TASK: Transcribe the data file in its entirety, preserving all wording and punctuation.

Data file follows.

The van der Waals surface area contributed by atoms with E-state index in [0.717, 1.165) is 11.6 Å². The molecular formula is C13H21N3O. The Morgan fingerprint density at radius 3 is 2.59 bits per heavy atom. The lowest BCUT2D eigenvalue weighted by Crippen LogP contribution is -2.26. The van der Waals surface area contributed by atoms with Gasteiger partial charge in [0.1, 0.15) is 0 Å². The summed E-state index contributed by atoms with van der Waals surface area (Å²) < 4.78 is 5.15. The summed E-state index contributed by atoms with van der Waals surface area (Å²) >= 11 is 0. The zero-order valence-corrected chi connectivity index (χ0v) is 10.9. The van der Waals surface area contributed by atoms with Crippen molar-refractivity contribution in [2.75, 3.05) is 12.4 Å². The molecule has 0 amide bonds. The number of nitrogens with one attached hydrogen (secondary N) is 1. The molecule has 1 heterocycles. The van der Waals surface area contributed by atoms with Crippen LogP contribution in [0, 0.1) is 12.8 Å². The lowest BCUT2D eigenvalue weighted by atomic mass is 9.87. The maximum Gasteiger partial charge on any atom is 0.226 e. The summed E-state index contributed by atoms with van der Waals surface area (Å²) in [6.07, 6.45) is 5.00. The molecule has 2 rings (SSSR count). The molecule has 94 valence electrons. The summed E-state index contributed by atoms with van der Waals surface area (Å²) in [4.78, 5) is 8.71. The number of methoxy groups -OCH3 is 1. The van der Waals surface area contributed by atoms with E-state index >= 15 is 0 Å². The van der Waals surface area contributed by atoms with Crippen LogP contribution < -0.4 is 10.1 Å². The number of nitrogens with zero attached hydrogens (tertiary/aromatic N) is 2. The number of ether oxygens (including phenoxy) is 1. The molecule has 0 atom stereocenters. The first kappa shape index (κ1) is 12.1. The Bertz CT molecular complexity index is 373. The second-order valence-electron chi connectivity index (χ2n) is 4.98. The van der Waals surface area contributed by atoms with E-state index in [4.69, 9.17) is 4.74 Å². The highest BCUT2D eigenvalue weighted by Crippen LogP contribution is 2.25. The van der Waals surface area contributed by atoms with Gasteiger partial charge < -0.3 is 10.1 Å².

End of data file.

The van der Waals surface area contributed by atoms with E-state index in [0.717, 1.165) is 11.6 Å². The molecular formula is C13H21N3O. The Morgan fingerprint density at radius 3 is 2.59 bits per heavy atom. The lowest BCUT2D eigenvalue weighted by Crippen LogP contribution is -2.26. The van der Waals surface area contributed by atoms with Gasteiger partial charge in [0.1, 0.15) is 0 Å². The summed E-state index contributed by atoms with van der Waals surface area (Å²) < 4.78 is 5.15. The summed E-state index contributed by atoms with van der Waals surface area (Å²) >= 11 is 0. The zero-order valence-corrected chi connectivity index (χ0v) is 10.9. The van der Waals surface area contributed by atoms with Crippen molar-refractivity contribution in [2.75, 3.05) is 12.4 Å². The molecule has 0 amide bonds. The number of nitrogens with one attached hydrogen (secondary N) is 1. The molecule has 1 heterocycles. The van der Waals surface area contributed by atoms with Crippen LogP contribution in [0, 0.1) is 12.8 Å². The lowest BCUT2D eigenvalue weighted by atomic mass is 9.87. The maximum Gasteiger partial charge on any atom is 0.226 e. The summed E-state index contributed by atoms with van der Waals surface area (Å²) in [6.07, 6.45) is 5.00. The molecule has 2 rings (SSSR count). The molecule has 94 valence electrons. The summed E-state index contributed by atoms with van der Waals surface area (Å²) in [4.78, 5) is 8.71. The number of methoxy groups -OCH3 is 1. The van der Waals surface area contributed by atoms with E-state index >= 15 is 0 Å². The van der Waals surface area contributed by atoms with Crippen LogP contribution < -0.4 is 10.1 Å². The number of nitrogens with zero attached hydrogens (tertiary/aromatic N) is 2. The number of ether oxygens (including phenoxy) is 1. The molecule has 0 atom stereocenters. The first kappa shape index (κ1) is 12.1. The Bertz CT molecular complexity index is 373. The second-order valence-electron chi connectivity index (χ2n) is 4.98. The van der Waals surface area contributed by atoms with E-state index in [4.69, 9.17) is 4.74 Å². The highest BCUT2D eigenvalue weighted by Crippen LogP contribution is 2.25. The van der Waals surface area contributed by atoms with Gasteiger partial charge < -0.3 is 10.1 Å².